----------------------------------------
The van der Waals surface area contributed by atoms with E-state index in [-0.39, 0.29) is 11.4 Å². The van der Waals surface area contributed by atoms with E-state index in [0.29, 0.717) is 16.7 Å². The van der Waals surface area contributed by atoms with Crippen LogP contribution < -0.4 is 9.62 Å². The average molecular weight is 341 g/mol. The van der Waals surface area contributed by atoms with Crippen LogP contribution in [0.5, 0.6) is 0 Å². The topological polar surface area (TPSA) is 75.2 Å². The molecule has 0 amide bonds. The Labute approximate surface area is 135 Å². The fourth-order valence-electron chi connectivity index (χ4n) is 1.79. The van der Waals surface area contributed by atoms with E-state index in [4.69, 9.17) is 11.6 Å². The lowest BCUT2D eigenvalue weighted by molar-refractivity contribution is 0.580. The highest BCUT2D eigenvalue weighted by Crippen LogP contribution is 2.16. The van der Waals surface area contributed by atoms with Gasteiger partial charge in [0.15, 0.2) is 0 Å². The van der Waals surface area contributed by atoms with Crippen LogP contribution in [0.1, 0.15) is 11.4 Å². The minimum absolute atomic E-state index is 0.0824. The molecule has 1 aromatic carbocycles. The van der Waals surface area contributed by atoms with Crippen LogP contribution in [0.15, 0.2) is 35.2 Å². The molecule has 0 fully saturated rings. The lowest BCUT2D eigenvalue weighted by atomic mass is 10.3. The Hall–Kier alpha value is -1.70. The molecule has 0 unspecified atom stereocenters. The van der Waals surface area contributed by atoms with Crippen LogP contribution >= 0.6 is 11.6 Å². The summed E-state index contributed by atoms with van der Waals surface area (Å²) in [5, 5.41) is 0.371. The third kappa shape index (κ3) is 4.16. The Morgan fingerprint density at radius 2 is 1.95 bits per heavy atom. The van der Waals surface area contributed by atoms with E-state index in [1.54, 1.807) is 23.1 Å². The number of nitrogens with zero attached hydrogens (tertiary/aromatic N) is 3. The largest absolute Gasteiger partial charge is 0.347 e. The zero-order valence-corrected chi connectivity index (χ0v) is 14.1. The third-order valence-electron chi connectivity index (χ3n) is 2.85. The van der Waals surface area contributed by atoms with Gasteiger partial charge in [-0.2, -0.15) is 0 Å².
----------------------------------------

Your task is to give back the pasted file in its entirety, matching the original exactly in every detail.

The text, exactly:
The van der Waals surface area contributed by atoms with E-state index in [-0.39, 0.29) is 11.4 Å². The van der Waals surface area contributed by atoms with E-state index in [0.29, 0.717) is 16.7 Å². The van der Waals surface area contributed by atoms with Crippen LogP contribution < -0.4 is 9.62 Å². The average molecular weight is 341 g/mol. The van der Waals surface area contributed by atoms with Crippen LogP contribution in [0.5, 0.6) is 0 Å². The topological polar surface area (TPSA) is 75.2 Å². The molecule has 0 amide bonds. The Labute approximate surface area is 135 Å². The fourth-order valence-electron chi connectivity index (χ4n) is 1.79. The van der Waals surface area contributed by atoms with E-state index in [4.69, 9.17) is 11.6 Å². The lowest BCUT2D eigenvalue weighted by molar-refractivity contribution is 0.580. The highest BCUT2D eigenvalue weighted by Crippen LogP contribution is 2.16. The van der Waals surface area contributed by atoms with Gasteiger partial charge in [0.15, 0.2) is 0 Å². The van der Waals surface area contributed by atoms with Crippen LogP contribution in [0.1, 0.15) is 11.4 Å². The minimum absolute atomic E-state index is 0.0824. The molecule has 1 aromatic carbocycles. The van der Waals surface area contributed by atoms with Crippen LogP contribution in [0.15, 0.2) is 35.2 Å². The molecule has 0 fully saturated rings. The lowest BCUT2D eigenvalue weighted by atomic mass is 10.3. The Hall–Kier alpha value is -1.70. The molecule has 0 unspecified atom stereocenters. The van der Waals surface area contributed by atoms with Crippen LogP contribution >= 0.6 is 11.6 Å². The summed E-state index contributed by atoms with van der Waals surface area (Å²) in [5, 5.41) is 0.371. The third kappa shape index (κ3) is 4.16. The Morgan fingerprint density at radius 2 is 1.95 bits per heavy atom. The van der Waals surface area contributed by atoms with E-state index in [1.54, 1.807) is 23.1 Å². The number of nitrogens with zero attached hydrogens (tertiary/aromatic N) is 3. The largest absolute Gasteiger partial charge is 0.347 e. The zero-order valence-corrected chi connectivity index (χ0v) is 14.1. The third-order valence-electron chi connectivity index (χ3n) is 2.85. The van der Waals surface area contributed by atoms with Gasteiger partial charge in [-0.2, -0.15) is 0 Å².